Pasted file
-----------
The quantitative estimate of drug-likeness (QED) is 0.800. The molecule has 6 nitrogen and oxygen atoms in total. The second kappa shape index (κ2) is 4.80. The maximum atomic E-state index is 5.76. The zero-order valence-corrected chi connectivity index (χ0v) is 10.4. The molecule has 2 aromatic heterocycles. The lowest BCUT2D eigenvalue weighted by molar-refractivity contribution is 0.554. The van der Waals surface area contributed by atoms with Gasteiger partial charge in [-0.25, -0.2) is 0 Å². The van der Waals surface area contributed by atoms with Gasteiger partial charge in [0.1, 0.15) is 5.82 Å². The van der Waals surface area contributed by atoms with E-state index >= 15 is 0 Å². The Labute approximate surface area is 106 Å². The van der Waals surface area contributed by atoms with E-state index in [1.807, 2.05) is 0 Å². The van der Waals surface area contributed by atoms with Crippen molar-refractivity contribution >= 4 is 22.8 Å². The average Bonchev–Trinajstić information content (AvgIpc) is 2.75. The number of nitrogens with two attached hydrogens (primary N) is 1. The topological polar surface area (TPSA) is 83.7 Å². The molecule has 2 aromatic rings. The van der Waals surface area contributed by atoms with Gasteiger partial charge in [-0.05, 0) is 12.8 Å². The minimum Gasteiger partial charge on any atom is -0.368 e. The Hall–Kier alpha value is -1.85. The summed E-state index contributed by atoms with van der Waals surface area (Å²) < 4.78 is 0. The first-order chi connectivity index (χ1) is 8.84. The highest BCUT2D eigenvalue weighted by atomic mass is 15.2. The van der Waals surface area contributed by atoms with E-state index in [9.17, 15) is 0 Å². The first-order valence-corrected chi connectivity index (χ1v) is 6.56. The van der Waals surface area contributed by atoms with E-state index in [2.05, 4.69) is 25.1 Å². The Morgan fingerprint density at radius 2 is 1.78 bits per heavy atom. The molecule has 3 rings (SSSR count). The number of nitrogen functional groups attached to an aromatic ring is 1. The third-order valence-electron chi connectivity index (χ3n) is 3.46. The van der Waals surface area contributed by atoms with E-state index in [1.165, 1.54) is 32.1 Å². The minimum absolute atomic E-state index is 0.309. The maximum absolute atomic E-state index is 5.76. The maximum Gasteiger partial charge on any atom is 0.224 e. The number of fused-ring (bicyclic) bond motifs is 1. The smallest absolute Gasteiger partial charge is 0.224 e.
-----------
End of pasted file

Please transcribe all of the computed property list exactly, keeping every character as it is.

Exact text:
The quantitative estimate of drug-likeness (QED) is 0.800. The molecule has 6 nitrogen and oxygen atoms in total. The second kappa shape index (κ2) is 4.80. The maximum atomic E-state index is 5.76. The zero-order valence-corrected chi connectivity index (χ0v) is 10.4. The molecule has 2 aromatic heterocycles. The lowest BCUT2D eigenvalue weighted by molar-refractivity contribution is 0.554. The van der Waals surface area contributed by atoms with Gasteiger partial charge in [-0.25, -0.2) is 0 Å². The van der Waals surface area contributed by atoms with Gasteiger partial charge in [0.1, 0.15) is 5.82 Å². The van der Waals surface area contributed by atoms with E-state index >= 15 is 0 Å². The Labute approximate surface area is 106 Å². The van der Waals surface area contributed by atoms with E-state index in [1.807, 2.05) is 0 Å². The van der Waals surface area contributed by atoms with Crippen molar-refractivity contribution >= 4 is 22.8 Å². The average Bonchev–Trinajstić information content (AvgIpc) is 2.75. The number of nitrogens with two attached hydrogens (primary N) is 1. The topological polar surface area (TPSA) is 83.7 Å². The molecule has 2 aromatic rings. The van der Waals surface area contributed by atoms with Gasteiger partial charge in [-0.05, 0) is 12.8 Å². The minimum Gasteiger partial charge on any atom is -0.368 e. The Hall–Kier alpha value is -1.85. The summed E-state index contributed by atoms with van der Waals surface area (Å²) < 4.78 is 0. The first-order chi connectivity index (χ1) is 8.84. The highest BCUT2D eigenvalue weighted by atomic mass is 15.2. The van der Waals surface area contributed by atoms with E-state index in [9.17, 15) is 0 Å². The first-order valence-corrected chi connectivity index (χ1v) is 6.56. The van der Waals surface area contributed by atoms with E-state index in [2.05, 4.69) is 25.1 Å². The Morgan fingerprint density at radius 2 is 1.78 bits per heavy atom. The molecule has 3 rings (SSSR count). The number of nitrogen functional groups attached to an aromatic ring is 1. The third-order valence-electron chi connectivity index (χ3n) is 3.46. The van der Waals surface area contributed by atoms with E-state index in [1.165, 1.54) is 32.1 Å². The minimum absolute atomic E-state index is 0.309. The maximum absolute atomic E-state index is 5.76. The maximum Gasteiger partial charge on any atom is 0.224 e. The number of fused-ring (bicyclic) bond motifs is 1. The smallest absolute Gasteiger partial charge is 0.224 e.